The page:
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Vaccine. 2012 Jan 5;30(2):475-85. doi: 10.1016/j.vaccine.2011.10.059. Epub 2011 Nov 10.

Protective immunity against mouse upper genital tract pathology correlates with high IFNγ but low IL-17 T cell and anti-secretion protein antibody responses induced by replicating chlamydial organisms in the airway.

Author information

1
Department of Microbiology and Immunology, University of Texas Health Science Center at San Antonio, 7703 Floyd Curl Drive, San Antonio, TX 78229, USA.

Abstract

To search for optimal immunization conditions for inducing protective immunity against upper genital tract pathologies caused by chlamydial intravaginal infection, we compared protection efficacy in mice immunized intranasally or intramuscularly with live or inactivated Chlamydia muridarum organisms. Mice immunized intranasally with live organisms developed strong protection against both vaginal shedding of infectious organisms and upper genital tract pathologies. The protection correlated with a robust antigen-specific T cell response with high IFNγ but low IL-17. Although a significant level of IL-5 was also detected, these mice maintained an overall Th1-dorminant immunity following immunization and challenge infection. On the contrary, mice immunized intranasally with inactivated organisms or intramuscularly with live or inactivated organisms produced high levels of IL-17 and still developed significant upper genital tract pathologies. High titers of antibodies against chlamydial secretion antigens were detected only in mice immunized intranasally with live organisms but not mice in other groups, suggesting that the intranasally inoculated live organisms were able to undergo replication and immune responses to the chlamydial secretion proteins may contribute to protective immunity. These observations have provided important information on how to develop subunit vaccines for inducing protective immunity against urogenital infection with Chlamydia trachomatis organisms.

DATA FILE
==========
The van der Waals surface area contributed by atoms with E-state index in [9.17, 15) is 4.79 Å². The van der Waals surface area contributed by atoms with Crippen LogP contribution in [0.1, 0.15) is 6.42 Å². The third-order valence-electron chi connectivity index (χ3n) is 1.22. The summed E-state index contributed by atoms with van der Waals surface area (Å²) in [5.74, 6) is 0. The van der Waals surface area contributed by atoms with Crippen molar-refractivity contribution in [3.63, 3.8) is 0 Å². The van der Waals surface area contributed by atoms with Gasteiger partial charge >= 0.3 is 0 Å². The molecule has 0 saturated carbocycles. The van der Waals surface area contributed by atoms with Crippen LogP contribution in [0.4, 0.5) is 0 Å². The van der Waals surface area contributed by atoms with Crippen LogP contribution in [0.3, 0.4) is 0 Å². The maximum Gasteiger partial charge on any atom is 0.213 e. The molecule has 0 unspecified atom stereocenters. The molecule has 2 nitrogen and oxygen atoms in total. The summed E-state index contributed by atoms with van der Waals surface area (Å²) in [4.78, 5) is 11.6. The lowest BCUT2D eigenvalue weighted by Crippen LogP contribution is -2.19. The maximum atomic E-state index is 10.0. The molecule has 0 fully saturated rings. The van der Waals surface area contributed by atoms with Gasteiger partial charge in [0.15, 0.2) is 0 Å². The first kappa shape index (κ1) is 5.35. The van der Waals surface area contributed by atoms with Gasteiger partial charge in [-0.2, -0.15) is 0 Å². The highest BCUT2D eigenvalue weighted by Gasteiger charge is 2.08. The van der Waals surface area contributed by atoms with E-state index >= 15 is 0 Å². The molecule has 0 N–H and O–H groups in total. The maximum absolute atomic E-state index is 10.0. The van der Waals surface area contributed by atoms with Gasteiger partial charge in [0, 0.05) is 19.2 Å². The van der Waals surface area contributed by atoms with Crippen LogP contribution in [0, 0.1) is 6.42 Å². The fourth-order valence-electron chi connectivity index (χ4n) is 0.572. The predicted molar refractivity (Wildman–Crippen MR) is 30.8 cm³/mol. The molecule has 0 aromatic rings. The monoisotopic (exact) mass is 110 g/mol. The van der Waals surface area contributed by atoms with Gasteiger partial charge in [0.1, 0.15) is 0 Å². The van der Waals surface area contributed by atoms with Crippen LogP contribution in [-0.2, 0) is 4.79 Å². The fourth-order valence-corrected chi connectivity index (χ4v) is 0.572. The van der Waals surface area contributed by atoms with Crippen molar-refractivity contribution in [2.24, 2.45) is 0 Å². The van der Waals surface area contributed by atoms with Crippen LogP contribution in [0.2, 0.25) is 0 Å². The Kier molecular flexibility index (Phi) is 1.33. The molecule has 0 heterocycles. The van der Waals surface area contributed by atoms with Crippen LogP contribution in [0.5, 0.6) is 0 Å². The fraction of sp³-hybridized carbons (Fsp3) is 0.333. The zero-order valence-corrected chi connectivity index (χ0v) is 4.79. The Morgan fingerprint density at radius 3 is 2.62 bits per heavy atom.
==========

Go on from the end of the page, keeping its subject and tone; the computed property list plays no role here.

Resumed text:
PMID:
22079265
PMCID:
PMC3246108
DOI:
10.1016/j.vaccine.2011.10.059
[Indexed for MEDLINE]
Free PMC Article

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